Traditionally, cities have been framed as both causally responsible for carbon emissions while also vulnerable to climate impacts such as flooding or heatwaves – perspectives which have been important for enabling socially and politically just responses to climate change. Such frameworks nonetheless remain limited, not only in terms of their capacity to fully capture the politics and contestation of urban climate responsibility but also in accounting for spatial difference in how climate responsibility is mobilised and practised in cities.
This paper therefore seeks to reframe urban climate responsibility in the context of the Asia Pacific region. It draws on a systematic literature review and an assessment of climate policies in cities across the Asia Pacific. The paper reflects on the multiple meanings of responsibility in the face of regionally-specific urban climate transformations and diverse modes of climate urbanism in the Asia Pacific. In so doing, it offers new theoretical perspectives on the shifting relationship between cities, climate change and responsibility.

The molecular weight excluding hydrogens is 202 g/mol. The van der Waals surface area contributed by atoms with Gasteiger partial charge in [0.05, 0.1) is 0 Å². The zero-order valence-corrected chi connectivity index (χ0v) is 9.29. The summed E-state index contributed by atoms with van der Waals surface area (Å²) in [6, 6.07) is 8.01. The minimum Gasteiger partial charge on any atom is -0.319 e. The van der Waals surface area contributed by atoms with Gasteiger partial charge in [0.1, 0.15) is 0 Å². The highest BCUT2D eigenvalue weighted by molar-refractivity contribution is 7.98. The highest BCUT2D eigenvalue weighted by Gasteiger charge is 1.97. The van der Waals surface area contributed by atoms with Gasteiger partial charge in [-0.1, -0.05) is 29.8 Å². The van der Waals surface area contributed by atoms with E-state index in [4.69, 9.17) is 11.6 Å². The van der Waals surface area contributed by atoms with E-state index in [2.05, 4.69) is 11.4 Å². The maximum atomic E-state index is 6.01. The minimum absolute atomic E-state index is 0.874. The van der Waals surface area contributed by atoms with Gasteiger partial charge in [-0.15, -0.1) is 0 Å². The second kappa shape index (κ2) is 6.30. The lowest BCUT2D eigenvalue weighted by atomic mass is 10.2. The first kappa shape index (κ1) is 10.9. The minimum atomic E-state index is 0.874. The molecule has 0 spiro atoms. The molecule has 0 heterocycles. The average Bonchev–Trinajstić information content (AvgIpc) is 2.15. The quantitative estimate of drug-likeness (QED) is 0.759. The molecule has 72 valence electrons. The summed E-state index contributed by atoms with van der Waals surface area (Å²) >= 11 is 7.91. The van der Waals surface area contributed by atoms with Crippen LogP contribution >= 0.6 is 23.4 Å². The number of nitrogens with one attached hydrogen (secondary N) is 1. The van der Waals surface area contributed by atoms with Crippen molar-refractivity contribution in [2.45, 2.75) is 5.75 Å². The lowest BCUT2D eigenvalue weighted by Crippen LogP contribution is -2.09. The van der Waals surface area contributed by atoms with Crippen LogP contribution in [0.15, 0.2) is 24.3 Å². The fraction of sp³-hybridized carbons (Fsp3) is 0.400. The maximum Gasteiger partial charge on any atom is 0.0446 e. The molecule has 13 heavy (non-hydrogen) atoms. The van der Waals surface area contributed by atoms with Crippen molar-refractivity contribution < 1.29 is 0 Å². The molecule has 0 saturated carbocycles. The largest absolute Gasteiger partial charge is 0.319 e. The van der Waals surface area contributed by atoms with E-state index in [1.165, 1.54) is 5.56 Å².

Presenter: Dr Sara Fuller, Macquarie University
Biography: Dr Sara Fuller is a Senior Lecturer in the Department of Geography and Planning at Macquarie University. Her research explores concepts and practices of justice and democracy in the field of the environment, with an empirical focus on grassroots, community and activist responses to climate change. Prior to joining Macquarie University, she held postdoctoral positions at Durham University, UK and City University of Hong Kong where she conducted research on low carbon transitions and climate governance; NGO discourses of energy justice; low carbon communities and social justice; and energy vulnerability in communities. Her current research investigates the politics and governance of urban climate justice across the Asia-Pacific region.
Note: this is an online lecture delivered via Zoom; we request that you use a desktop or laptop for best viewing of the presentation.